Presuming the incidence of POST to be 60%, the power analysis17 (taking α = 0.05 and β = 0.90) calculated a sample size of 20 patients in each of the two groups to show a 50% reduction in the incidence. Hence, we chose to enroll 20 patients in each group.
Premedication consisted of tablet alprazolam 0.25 mg orally three hours before surgery. Patients were randomly assigned (by means of a random number table) in a single-blind manner into one of two groups according to the agent used for gargle. Group C received drinking water 30 ml and Group K received preservative free ketamine 1ml (50 mg) in 29 ml of drinking water by the operation theatre nurse and asked patients to gargle with the preparation for 40 seconds after their arrival in the operation room. Anaesthesia was induced 5 minutes later. The patients could not be blinded because of the different tastes of the two preparations.
Standard non-invasive monitoring was done throughout the anaesthesia. Following preoxygenation, induction of anaesthesia was done with fentanyl 2mcg.kg−1 and 2 mg.kg−1 of propofol sufficient to obtund the eye-lash reflex, followed by atracurium 0.5 mg.kg−1 to facilitate orotracheal intubation with sterile polyvinyl chloride endotracheal tube (having low pressure cuffs) with an internal diameter of 7.5 mm for women and 8.5 mm for men. Tracheal intubation was performed by an experienced anaesthesiologist having experience of >3 years. The endotracheal tubes were lubricated with sterile water at room temperature. Immediately after intubation, cuff of the endotracheal tubes were filled with a volume of room air required to prevent an audible airleak. Anaesthesia was maintained with oxygen 33% in nitrous oxide, supplemented with halothane. Supplemental analgesia during surgery was provided with small doses of intravenous fentanyl. Residual neuromuscular relaxation with atracurium was antagonized with neostigmine and glycopyrrolate on completion of surgery. Oropharyngeal suction before extubation was done under direct vision to avoid trauma to the tissues, confirming that secretion clearance was complete18.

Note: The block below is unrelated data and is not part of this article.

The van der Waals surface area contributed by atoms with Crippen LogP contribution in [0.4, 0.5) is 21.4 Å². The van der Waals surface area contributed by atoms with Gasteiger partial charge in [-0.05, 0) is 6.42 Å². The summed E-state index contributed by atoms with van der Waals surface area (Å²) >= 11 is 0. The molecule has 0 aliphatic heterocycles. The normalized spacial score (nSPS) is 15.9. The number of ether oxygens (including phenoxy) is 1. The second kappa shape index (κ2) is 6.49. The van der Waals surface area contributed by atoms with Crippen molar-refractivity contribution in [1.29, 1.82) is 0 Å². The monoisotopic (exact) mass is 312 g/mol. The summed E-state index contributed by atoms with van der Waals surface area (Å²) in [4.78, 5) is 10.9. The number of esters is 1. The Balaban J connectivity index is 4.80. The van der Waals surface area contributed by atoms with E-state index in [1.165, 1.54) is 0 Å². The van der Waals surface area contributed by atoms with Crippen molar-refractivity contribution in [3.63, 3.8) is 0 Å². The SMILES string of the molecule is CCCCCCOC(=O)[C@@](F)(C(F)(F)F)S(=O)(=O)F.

The patients were interviewed in a standard fashion by a blinded investigator at 4, 8, and 24 hours after the procedure. POST was graded on a four point scale (0-3): 0, no sore throat; 1, mild sore throat (complains of sore throat only on asking); 2, moderate sore throat (complains of sore throat on his/her own); 3, severe sore throat (change of voice or hoarseness, associated with throat pain19). Other side-effects, if any, were also noted.
To compare patient characteristics, including age, height, body weight, and duration of anaesthesia and surgery student's t-test was performed. The Mann – whitney U-test was used for multiple paired comparisons of counts in patients with POST. P<0.05 was considered statistically significant.